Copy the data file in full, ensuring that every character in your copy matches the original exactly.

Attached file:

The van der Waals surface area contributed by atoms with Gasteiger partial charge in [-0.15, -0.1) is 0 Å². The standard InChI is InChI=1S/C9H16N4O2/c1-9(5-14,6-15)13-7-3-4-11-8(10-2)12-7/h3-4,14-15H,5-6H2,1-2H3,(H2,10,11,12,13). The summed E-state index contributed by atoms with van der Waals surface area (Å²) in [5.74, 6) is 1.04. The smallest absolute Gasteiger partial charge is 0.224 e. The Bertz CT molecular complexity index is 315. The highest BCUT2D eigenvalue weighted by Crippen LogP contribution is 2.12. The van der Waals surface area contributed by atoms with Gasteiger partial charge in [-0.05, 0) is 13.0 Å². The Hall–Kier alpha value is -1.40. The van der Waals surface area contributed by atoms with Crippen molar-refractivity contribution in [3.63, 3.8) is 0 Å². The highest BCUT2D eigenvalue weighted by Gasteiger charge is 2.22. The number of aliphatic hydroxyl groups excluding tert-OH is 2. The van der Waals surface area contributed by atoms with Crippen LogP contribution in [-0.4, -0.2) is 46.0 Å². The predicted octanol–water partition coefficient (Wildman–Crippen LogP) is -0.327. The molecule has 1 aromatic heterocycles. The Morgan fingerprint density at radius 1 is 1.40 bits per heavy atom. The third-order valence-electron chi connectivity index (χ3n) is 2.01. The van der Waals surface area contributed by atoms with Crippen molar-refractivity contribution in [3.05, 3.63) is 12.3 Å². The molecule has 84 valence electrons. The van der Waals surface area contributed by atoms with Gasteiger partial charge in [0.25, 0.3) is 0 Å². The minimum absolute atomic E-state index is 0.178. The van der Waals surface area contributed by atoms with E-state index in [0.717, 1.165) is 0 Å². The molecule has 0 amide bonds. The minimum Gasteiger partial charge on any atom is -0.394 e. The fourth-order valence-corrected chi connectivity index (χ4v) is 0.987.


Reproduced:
The van der Waals surface area contributed by atoms with Gasteiger partial charge in [-0.15, -0.1) is 0 Å². The standard InChI is InChI=1S/C9H16N4O2/c1-9(5-14,6-15)13-7-3-4-11-8(10-2)12-7/h3-4,14-15H,5-6H2,1-2H3,(H2,10,11,12,13). The summed E-state index contributed by atoms with van der Waals surface area (Å²) in [5.74, 6) is 1.04. The smallest absolute Gasteiger partial charge is 0.224 e. The Bertz CT molecular complexity index is 315. The highest BCUT2D eigenvalue weighted by Crippen LogP contribution is 2.12. The van der Waals surface area contributed by atoms with Gasteiger partial charge in [-0.05, 0) is 13.0 Å². The Hall–Kier alpha value is -1.40. The van der Waals surface area contributed by atoms with Crippen molar-refractivity contribution in [3.63, 3.8) is 0 Å². The highest BCUT2D eigenvalue weighted by Gasteiger charge is 2.22. The number of aliphatic hydroxyl groups excluding tert-OH is 2. The van der Waals surface area contributed by atoms with Crippen LogP contribution in [-0.4, -0.2) is 46.0 Å². The predicted octanol–water partition coefficient (Wildman–Crippen LogP) is -0.327. The molecule has 1 aromatic heterocycles. The Morgan fingerprint density at radius 1 is 1.40 bits per heavy atom. The third-order valence-electron chi connectivity index (χ3n) is 2.01. The van der Waals surface area contributed by atoms with Crippen molar-refractivity contribution in [3.05, 3.63) is 12.3 Å². The molecule has 84 valence electrons. The van der Waals surface area contributed by atoms with Gasteiger partial charge in [0.25, 0.3) is 0 Å². The minimum absolute atomic E-state index is 0.178. The van der Waals surface area contributed by atoms with E-state index in [0.717, 1.165) is 0 Å². The molecule has 0 amide bonds. The minimum Gasteiger partial charge on any atom is -0.394 e. The fourth-order valence-corrected chi connectivity index (χ4v) is 0.987.